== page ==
Avengers #10

by Greg McElhatton, Reviewer |

Wed, February 23rd, 2011 at 8:28PM (PST)


Up until the latest issue, I've been enjoying the current "Avengers" storyline, with the Hood hunting down the Infinity Gems right from under the so-called Illuminati members' noses. But now that the heroes are aware that the Hood is performing a snatch and grab, their response is to try and retrieve the Gems back themselves. And unfortunately, it's a lot of the same, and drawn out at that.

In theory, the idea of the Avengers needing to break through the defenses protecting the Infinity Gems should be fun, but be it the Mariana Trench, the Danger Room in overload mode, or Area 51, none of these stories are particularly interesting. Each scene is actually a little dull; a group of Avengers fights the guardian and then scoops up the missing piece. While I appreciate that these scenes are setting up the Hood having to come directly to the Avengers rather than just being one step ahead of our heroes, it still makes for this month's "Avengers" to feel a little plodding. Nine pages of Namor, the Red Hulk, and Thor swimming is a bit much, and the Danger Room scene is somehow even less interesting.

I think part of the disappointment was that after we had a somewhat interesting defense for Reed Richards' Gem, these ones seem rather ordinary. The Danger Room in particular should be much more inventive—after all it can create anything—but all we get is a generic slugfest. It's not that much fun.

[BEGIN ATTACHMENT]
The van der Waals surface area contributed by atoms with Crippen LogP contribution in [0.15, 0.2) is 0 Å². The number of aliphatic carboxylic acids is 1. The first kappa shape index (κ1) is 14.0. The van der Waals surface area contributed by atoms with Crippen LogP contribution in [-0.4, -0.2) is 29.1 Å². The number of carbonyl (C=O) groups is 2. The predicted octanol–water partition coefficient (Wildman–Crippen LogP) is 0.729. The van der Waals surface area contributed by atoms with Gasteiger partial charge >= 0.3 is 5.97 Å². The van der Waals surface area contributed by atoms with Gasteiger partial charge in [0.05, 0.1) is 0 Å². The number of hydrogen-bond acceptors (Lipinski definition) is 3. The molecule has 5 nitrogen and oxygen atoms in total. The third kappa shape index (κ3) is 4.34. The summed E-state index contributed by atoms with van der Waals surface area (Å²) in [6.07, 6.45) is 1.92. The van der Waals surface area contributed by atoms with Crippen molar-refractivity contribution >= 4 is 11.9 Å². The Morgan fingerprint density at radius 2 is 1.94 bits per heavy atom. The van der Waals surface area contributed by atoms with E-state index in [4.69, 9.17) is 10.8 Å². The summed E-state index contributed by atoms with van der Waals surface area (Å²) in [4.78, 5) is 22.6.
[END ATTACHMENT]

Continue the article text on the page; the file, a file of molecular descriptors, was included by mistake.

The art from John Romita Jr., Klaus Janson, and Tom Palmer also comes across a little low-energy. Blob attacking Spider-Woman, for instance, looks like a sketch rather than finished art, and the bottom panel on the next page with Professor X and Beast talking doesn't even look like Romita Jr.'s pencils, it's so oddly rendered. And with Dean White and Paul Mounts taking slightly different approaches to the coloring (look at the shift in style and effects from inside the Danger Room to immediately outside, and it's rather noticeable) this ends up looking like an inconsistent book.

"Avengers" is normally a bit more fun than this, but everyone involved already seems tired of the current story. That's not a good sign. Neither is the fact that a reprint of the recent "Heroes for Hire" #1 in the back is far more interesting than the main feature. "Avengers" needs some more energy, and fast.

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